TITLE

Regional, Geographic, and Racial/Ethnic Variation in Glycemic Control in a National Sample of Veterans With Diabetes

AUTHOR(S)
EGEDE, LEONARD E.; GEBREGZIABHER, MULUGETA; HUNT, KELLY J.; AXON, ROBERT N.; ECHOLS, CARRAE; GILBERT, GREGORY E.; MAULDIN, PATRICK D.
PUB. DATE
April 2011
SOURCE
Diabetes Care;Apr2011, Vol. 34 Issue 4, p938
SOURCE TYPE
Academic Journal
DOC. TYPE
Article
ABSTRACT
OBJECTIVE--We performed a retrospective analysis of a national cohort of veterans with diabetes to better understand regional, geographic, and racial/ethnic variation in diabetes control as measured by HbA1c. RESEARCH DESIGH AND METHODS--A retrospective cohort study was conducted in a national cohort of 690,968 veterans with diabetes receiving prescriptions for insulin or oral hypoglycemic agents in 2002 that were followed over a 5-year period. The main outcome measures were HbA1c levels (as continuous and dichotomized at ≥8.0%). RESULTS--Relative to non-Hispanic whites (NHWs), HbA1c levels remained 0.25% higher in non-Hispanic blacks (NHBs), 0.31% higher in Hispanics, and 0.14% higher in individuals with other/unknown/missing racial/ethnic group after controlling for demographics, type of medication used, medication adherence, and comorbidities. Small but statistically significant geographic differences were also noted with HbA1c being lowest in the South and highest in the Mid-Atlantic. Rural/urban location of residence was not associated with HbA1c levels. For the dichotomous outcome poor control, results were similar with race/ethnic group being strongly associated with poor control (i.e., odds ratios of 1.33 [95% CI 1.31-1.35] and 1.57 [1.54-l.61] for NHBs and Hispanics vs. NHWs, respectively), geographic region being weakly associated with poor control, and rural/urban residence being negligibly associated with poor control. CONCLUSIONS--In a national longitudinal cohort of veterans with diabetes, we found racial/ethnic disparities in HbA1c levels and HbA1c, control; however, these disparities were largely, but not completely, explained by adjustment for demographic characteristics, medication adherence, type of medication used to treat diabetes, and comorbidities.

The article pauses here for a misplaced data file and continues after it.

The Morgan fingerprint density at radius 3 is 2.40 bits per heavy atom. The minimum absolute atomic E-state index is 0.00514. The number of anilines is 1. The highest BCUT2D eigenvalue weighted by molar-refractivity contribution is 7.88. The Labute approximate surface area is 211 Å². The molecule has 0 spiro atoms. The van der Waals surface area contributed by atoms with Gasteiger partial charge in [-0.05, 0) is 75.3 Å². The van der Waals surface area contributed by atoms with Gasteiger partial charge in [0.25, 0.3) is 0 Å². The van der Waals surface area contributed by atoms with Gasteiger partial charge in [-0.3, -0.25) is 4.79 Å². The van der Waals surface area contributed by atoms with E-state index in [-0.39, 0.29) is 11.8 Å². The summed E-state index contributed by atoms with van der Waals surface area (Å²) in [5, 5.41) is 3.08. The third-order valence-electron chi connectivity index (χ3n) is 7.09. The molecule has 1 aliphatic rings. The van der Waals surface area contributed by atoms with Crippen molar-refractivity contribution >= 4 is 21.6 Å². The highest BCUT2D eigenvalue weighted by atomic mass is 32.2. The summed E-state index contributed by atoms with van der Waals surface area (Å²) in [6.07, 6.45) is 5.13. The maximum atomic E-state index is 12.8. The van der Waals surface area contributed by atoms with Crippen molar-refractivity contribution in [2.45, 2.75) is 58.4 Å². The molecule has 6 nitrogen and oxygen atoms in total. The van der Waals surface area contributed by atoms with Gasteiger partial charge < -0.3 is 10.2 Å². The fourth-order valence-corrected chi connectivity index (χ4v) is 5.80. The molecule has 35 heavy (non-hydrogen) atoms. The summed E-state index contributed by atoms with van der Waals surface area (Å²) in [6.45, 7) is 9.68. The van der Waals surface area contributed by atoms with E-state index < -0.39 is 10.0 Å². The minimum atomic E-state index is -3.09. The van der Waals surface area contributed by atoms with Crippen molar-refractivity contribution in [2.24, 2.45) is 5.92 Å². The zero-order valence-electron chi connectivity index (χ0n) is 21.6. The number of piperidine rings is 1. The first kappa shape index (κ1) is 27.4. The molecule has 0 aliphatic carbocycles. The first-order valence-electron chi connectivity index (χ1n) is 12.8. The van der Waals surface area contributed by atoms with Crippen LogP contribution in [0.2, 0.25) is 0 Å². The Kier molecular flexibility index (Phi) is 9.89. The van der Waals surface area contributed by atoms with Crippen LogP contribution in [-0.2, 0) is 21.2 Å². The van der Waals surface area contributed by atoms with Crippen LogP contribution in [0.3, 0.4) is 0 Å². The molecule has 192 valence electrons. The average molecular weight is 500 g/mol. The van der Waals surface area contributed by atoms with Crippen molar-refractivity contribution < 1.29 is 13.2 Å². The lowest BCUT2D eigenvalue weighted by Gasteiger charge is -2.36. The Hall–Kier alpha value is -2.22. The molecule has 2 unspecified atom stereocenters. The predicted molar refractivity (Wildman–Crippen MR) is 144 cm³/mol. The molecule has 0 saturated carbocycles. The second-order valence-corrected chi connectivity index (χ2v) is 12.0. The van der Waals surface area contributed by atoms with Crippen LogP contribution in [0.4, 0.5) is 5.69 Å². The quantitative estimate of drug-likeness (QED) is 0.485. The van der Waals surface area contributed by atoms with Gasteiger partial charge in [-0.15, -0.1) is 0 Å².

ACCESSION #
60705081

 

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